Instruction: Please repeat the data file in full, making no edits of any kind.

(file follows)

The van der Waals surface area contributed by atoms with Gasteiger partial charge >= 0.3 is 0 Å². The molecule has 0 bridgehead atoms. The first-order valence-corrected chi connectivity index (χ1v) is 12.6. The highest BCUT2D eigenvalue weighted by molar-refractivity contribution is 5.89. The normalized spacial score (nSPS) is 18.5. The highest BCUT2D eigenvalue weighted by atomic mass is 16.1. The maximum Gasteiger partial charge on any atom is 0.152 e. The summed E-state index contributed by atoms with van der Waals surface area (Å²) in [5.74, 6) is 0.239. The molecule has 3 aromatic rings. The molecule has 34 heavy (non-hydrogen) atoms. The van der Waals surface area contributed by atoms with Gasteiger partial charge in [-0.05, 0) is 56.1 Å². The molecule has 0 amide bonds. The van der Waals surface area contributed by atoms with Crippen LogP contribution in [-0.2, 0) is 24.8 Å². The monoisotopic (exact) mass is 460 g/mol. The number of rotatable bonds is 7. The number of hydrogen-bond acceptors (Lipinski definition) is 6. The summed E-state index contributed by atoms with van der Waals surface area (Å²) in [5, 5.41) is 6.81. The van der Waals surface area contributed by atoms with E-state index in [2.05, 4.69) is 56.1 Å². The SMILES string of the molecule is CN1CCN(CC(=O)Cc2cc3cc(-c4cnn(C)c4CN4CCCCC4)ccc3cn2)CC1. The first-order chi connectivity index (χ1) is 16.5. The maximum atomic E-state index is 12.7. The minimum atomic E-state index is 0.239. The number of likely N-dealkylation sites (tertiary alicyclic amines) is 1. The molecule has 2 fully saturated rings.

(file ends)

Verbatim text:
The van der Waals surface area contributed by atoms with Gasteiger partial charge >= 0.3 is 0 Å². The molecule has 0 bridgehead atoms. The first-order valence-corrected chi connectivity index (χ1v) is 12.6. The highest BCUT2D eigenvalue weighted by molar-refractivity contribution is 5.89. The normalized spacial score (nSPS) is 18.5. The highest BCUT2D eigenvalue weighted by atomic mass is 16.1. The maximum Gasteiger partial charge on any atom is 0.152 e. The summed E-state index contributed by atoms with van der Waals surface area (Å²) in [5.74, 6) is 0.239. The molecule has 3 aromatic rings. The molecule has 34 heavy (non-hydrogen) atoms. The van der Waals surface area contributed by atoms with Gasteiger partial charge in [-0.05, 0) is 56.1 Å². The molecule has 0 amide bonds. The van der Waals surface area contributed by atoms with Crippen LogP contribution in [-0.2, 0) is 24.8 Å². The monoisotopic (exact) mass is 460 g/mol. The number of rotatable bonds is 7. The number of hydrogen-bond acceptors (Lipinski definition) is 6. The summed E-state index contributed by atoms with van der Waals surface area (Å²) in [5, 5.41) is 6.81. The van der Waals surface area contributed by atoms with E-state index in [2.05, 4.69) is 56.1 Å². The SMILES string of the molecule is CN1CCN(CC(=O)Cc2cc3cc(-c4cnn(C)c4CN4CCCCC4)ccc3cn2)CC1. The first-order chi connectivity index (χ1) is 16.5. The maximum atomic E-state index is 12.7. The minimum atomic E-state index is 0.239. The number of likely N-dealkylation sites (tertiary alicyclic amines) is 1. The molecule has 2 fully saturated rings.